Tracy Holmes photo                                After 22 years, Black Bond Books owner Cathy Jesson is closing her 24 Avenue store next month, citing access, parking and declining sales.

Tracy Holmes photo After 22 years, Black Bond Books owner Cathy Jesson is closing her 24 Avenue store next month, citing access, parking and declining sales.

Changing face of small business on Peninsula

Two South Surrey outlets alter presence

The face of business on the Semiahmoo Peninsula is changing, with the latest moves by two longtime local merchants: Black Bond Books and Potters.

Last week, Potters officials closed the doors on its Ocean Park garden centre, effectively leaving the neighbourhood – the other South Surrey site, at 152 Street and 32 Avenue, was sold about a year ago.

Now, its next-closest locations for residents here are on 48 Avenue at 192 Street, or in Newton, at 125 Street and 72 Avenue.

And owner Ed Holden says market conditions mean they won’t be returning to the south end anytime soon.

“It’s become too valuable now,” Holden told Peace Arch News last Wednesday.

For Black Bond Books, the change finalizes next month, when the doors will close on its 24 Avenue location.

That day – Oct. 20 – will mark the first time in 22 years that the South Surrey-based chain will not have a presence on 24 Avenue.

Owner Cathy Jesson said the decision to consolidate the shop – located at 15562 24 Ave., it is currently one of nine in the family-owned chain – with her Semiahmoo Shopping Centre location was “a very emotional one.”

“That’s where my office was, and we operated our back-of-house operation out of the back of the store,” she explained.

“It was like going back to my roots of book-selling by being part of 24th.”

Reasons behind the two merchants’ decisions differ.

For Holden, not renewing the 128 Street site’s lease was a matter of business not doing as well there as expected.

For Jesson, the move is about access, parking and declining sales.

“Twenty-fourth (avenue) has become… so difficult,” she said.

“It’s gridlock. That corridor has not been prepared for what’s been built along it.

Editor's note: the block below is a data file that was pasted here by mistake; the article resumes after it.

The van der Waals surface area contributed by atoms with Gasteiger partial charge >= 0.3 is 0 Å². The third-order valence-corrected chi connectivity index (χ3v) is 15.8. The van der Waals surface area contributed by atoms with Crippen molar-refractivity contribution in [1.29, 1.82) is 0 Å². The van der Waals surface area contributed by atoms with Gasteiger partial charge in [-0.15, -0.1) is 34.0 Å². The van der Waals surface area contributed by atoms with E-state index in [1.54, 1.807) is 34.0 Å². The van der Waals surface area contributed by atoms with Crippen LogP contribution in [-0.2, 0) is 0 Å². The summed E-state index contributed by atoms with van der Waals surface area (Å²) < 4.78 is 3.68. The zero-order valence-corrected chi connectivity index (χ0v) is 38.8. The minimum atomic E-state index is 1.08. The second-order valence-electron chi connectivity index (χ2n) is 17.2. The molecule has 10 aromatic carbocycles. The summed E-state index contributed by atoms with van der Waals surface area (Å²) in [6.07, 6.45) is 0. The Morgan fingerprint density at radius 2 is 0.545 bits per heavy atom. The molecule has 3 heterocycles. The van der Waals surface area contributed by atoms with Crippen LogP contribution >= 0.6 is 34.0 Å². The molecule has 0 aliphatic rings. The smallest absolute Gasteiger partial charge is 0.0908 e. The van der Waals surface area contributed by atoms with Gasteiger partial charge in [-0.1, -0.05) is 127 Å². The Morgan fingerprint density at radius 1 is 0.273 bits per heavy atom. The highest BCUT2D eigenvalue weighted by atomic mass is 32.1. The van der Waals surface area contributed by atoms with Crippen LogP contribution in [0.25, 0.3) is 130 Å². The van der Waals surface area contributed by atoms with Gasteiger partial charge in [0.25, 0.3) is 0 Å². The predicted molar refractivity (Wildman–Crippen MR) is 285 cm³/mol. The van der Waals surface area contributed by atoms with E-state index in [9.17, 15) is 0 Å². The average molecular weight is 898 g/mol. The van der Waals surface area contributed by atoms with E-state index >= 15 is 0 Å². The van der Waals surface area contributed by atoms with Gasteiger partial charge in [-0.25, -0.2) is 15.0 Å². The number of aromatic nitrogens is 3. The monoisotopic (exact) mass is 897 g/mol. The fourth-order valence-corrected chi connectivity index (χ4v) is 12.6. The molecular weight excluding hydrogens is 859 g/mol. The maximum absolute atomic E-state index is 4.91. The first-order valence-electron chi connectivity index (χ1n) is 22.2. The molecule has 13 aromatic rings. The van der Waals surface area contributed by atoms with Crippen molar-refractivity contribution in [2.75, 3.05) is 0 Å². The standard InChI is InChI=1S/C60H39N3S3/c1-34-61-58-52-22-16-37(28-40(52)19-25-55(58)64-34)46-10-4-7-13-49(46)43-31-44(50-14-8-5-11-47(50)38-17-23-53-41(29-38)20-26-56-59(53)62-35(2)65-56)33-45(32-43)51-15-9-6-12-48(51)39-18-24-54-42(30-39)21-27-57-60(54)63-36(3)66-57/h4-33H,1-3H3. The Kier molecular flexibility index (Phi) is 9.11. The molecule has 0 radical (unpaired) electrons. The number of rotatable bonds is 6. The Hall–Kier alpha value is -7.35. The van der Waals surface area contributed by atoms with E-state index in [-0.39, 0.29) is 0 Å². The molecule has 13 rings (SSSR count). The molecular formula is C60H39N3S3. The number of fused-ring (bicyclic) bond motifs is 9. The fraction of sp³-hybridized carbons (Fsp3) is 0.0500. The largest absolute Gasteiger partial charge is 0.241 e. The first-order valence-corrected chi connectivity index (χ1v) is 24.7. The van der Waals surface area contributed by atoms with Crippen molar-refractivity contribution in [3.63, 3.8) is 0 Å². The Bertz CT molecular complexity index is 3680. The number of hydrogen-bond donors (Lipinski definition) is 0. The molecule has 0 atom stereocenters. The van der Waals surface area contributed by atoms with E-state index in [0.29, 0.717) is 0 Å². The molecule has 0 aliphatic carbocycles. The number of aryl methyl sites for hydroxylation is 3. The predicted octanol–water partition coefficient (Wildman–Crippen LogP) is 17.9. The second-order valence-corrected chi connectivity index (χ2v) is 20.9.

“With all the townhouses and the retail over the hump, it’s not going to get better.”

Traffic along the thoroughfare has increased steadily in recent years, as residential and commercial development spreads eastward – growth that has no obvious end in sight.

Jesson said she hears more and more that people are avoiding 24 Avenue due to the resulting congestion.

“For those of us that have our businesses along there, that’s pretty rough,” she said.

A median installed along the thoroughfare in 2007 has often been criticized as hindering access for that traffic to businesses on both sides of the street. Four years ago, officials with Sources White Rock South Surrey food bank cited the concrete barrier as among factors behind a decision to relocate that facility to 156 Street.

Jesson said she has been unable to find a new home for her store, but has asked for bigger space in the uptown shopping centre.

“The market is so tight in South Surrey right now for leasing. With all the development and small businesses looking for places to go…

“We’re still looking,” she said. “If we can’t make some sort of arrangement with Semiahmoo to get bigger, the small store there – it limits what we’d like to do.”

Customers can expect some changes to the shopping centre store, regardless, she said, citing plans to incorporate some of the “flavour” that has been successful at the chain’s Main Street store in Vancouver.

Holden said he is looking at new locations, and expects a decision on those next spring. He wouldn’t disclose potential sites, but acknowledged the areas “will be more metropolitan than rural.”

He said both of his former South Surrey sites are slated for development.

The first – which sold for a figure that Holden would only say included “a lot of zeros” – is slated for a four-storey office building with parking for “a couple hundred cars.”

“It’s all been approved,” he said.

He expects the Ocean Park lot will be used for townhouses.